Our art, culture and heritage
On the edge and at the heart – Dumfries and Galloway is both of these.
It stares across the Solway to England, next stop west is Ireland and the whole of Scotland stretches out to the north and east.
This is a place of crossings, collaborations, invasions, new ideas and cherished traditions.
All have helped give this vast, rugged, beautiful region of south-west Scotland a highly distinctive artistic and cultural identity.
Beauty, faith and power are closely connected in Dumfries and Galloway’s past –medieval ruins such as Sweetheart Abbey or the magnificent triangular Caerlaverock Castle are two of many possible examples.
Perhaps most famously of all, this was the place where Rabbie Burns – Scotland’s National Bard – lived, loved and wrote some of his most famous works. Burns died in 1796 aged only 37 in Dumfries. Nearly 100 years later the young JM Barrie was educated in Dumfries and his childhood games led to the inspiration for Peter Pan.
More recently it was the amazing light of Kirkcudbright which made it a popular haunt for the Glasgow Boys. The town is packed with arts heritage and history, including Broughton House, home of the painter E A Hornel.
Creativity flourishes in D&G – it’s often claimed that there are more artists here per head of population than anywhere else in Scotland. The year starts with Big Burns Supper (complete with a huge street carnival) which is Europe’s largest winter fringe – offering a dynamic celebration of Scottish culture all wrapped round the Bard’s birthday on 25 January.
A little later comes Spring Fling Visual Art and Craft open studios event showcases close to 100 high-quality artists and makers. Kirkcudbright has a variety of festivals including an arts trail. There is also the internationally renowned Wigtown Book Festival for lovers of every kind of literature, plus the long-established Dumfries and Galloway Arts Festival.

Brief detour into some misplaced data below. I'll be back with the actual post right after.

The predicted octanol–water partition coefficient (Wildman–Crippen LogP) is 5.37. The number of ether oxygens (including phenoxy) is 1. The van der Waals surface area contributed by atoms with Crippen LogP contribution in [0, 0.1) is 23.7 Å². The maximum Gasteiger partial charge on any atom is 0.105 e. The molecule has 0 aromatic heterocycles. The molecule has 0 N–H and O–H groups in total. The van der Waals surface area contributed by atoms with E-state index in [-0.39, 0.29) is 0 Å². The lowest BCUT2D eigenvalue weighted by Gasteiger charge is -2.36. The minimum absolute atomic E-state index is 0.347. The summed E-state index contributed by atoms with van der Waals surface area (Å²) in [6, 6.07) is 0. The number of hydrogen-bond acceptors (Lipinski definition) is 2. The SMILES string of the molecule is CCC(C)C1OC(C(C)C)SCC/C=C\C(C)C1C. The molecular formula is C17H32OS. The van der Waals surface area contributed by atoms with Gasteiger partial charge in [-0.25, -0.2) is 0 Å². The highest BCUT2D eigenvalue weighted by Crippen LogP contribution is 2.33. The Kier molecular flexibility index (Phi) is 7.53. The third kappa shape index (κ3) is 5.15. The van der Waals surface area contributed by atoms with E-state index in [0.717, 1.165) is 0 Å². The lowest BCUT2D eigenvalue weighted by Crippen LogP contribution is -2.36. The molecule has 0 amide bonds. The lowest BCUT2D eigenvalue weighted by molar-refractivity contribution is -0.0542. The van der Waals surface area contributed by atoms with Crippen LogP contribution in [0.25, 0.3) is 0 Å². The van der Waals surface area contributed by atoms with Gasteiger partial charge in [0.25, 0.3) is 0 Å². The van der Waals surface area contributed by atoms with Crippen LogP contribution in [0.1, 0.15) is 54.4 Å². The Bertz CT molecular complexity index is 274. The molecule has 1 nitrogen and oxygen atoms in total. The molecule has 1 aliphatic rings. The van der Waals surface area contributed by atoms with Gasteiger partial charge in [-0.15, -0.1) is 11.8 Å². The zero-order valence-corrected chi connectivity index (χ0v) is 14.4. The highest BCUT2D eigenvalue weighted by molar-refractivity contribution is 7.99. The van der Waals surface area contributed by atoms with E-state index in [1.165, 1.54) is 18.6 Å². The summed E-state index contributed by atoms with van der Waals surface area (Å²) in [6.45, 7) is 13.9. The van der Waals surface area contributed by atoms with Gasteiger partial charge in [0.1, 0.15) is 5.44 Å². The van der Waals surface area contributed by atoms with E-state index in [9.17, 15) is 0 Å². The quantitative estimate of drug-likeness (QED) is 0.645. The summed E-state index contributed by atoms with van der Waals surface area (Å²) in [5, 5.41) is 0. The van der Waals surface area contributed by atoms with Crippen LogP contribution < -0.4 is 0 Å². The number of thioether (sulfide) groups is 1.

There’s no shortage of music either, whether it’s Wickerman or The World Ceilidh. On top of this there are a wide variety of museums, galleries (public and private), studios and shops available to explore and enjoy.
The future is nearly here
Ambitious – there’s no other word for it. Despite being a huge and sparsely populated region of just 150,000 inhabitants, the list of events, festivals and activities just keeps growing.
One example of this artistic enterprise is the emergence of EAFS (Environmental Arts Festival Scotland) which is due to take place for the second time in 2015. This is part of a wider drive to make D&G Scotland’s home of environmental art (it already boasts wonderful works like Andy Goldsworthy’s Striding Arches). Then there are the plans for an immense border landmark called Star of Caledonia to stand at Gretna.
Through all these things, and many more, D&G is constantly refreshing and renewing its arts and culture and building a formidable reputation as a creative heartland – great to visit, to work and to live.